Conceptual Evolution

Conceptual Evolution

Looking back and looking forward

By Dennis Adler

For 2019 Umarex only has three new models we haven’t already seen, the Glock 17 Gen4, Beretta M9A3, and Ruger 10/22 but they also count the late 2018 introductions of the Glock 19, Glock 17 Gen3, HK VP9, and Legends Cowboy Lever Action as new models for 2019. Considering their timeline in 2018, they certainly qualify, giving Umarex quite a lineup of new CO2 models for this year.

Every so often you watch a movie trailer and it looks like it is going to be the best new film of the year, but it turns out that all the best scenes were used in the trailer and the movie as a whole falls flat on its face. That’s kind of where we are looking forward to new air pistols this year. Tom Gaylord gave us a thorough look at what new airguns are coming in 2019 direct from the Shot Show floor. And there are a lot of new airguns coming, but in the area of CO2 models, the offerings are impressive but few, as they apply to Airgun Experience readers. We are a picky lot and expect every year to be a banner year with an abundance of new and exciting CO2 pistols and rifles. But the reality is not always as exciting and many months go by between debuts and availability. Case in point, Umarex has announced a second Glock 17 with an enhanced blowback action for even more realistic handling. As a training gun this will be a benchmark, at least for those who want to train for carrying a 9mm Glock. And even just as a CO2 pistol on its own, it will likely rise to the top as one of the, if not the most realistic CO2 pistols built to date. But exhale; we won’t see them until late this summer. This is about the same waiting period as last year’s Shot Show announcement of the Legends Cowboy Lever Action Rifle (before it was pushed back to December). But it has proven well worth the wait. The question is, “What are we waiting for next?” read more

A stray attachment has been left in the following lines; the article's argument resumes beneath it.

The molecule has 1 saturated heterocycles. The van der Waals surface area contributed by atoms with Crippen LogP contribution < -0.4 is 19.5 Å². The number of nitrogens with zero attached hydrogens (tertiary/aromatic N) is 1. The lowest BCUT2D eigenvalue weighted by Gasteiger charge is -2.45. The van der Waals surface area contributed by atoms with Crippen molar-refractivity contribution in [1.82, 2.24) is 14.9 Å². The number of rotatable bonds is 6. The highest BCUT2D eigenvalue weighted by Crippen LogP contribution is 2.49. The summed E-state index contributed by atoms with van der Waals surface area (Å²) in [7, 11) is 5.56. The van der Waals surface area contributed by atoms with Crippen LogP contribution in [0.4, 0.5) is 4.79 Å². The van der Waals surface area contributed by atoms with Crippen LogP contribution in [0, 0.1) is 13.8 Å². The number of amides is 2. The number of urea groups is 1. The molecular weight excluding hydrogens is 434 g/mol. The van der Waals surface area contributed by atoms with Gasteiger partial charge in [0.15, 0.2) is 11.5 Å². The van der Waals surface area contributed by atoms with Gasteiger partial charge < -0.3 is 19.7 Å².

Photo Finishes

Photo Finishes

What is it about battlefield weathered guns that is so appealing?

By Dennis Adler

Weathered finishes on new guns are intended to duplicate naturally aged finishes on actual handguns and longarms. The faded bluing and loss of finish and discoloration on the 1858 Starr double action revolver at top is about a 50 to 60 percent gun for finish. The weathered finishes on CO2 models like the John Wayne Signature Series Umarex Colt Peacemaker and Air Venturi Model 1911 are less severe but show fine edge wear and fading to give them a more historic appearance. A lot of airgun enthusiasts and collectors find this very appealing.

When you look through high end firearms auction catalogs, like the Rock Island Auction Co. Premier Auction catalogs, the first thing you want to see is the photo or photos of the gun for sale, then the item description, and at the very end, what is written after the word Condition: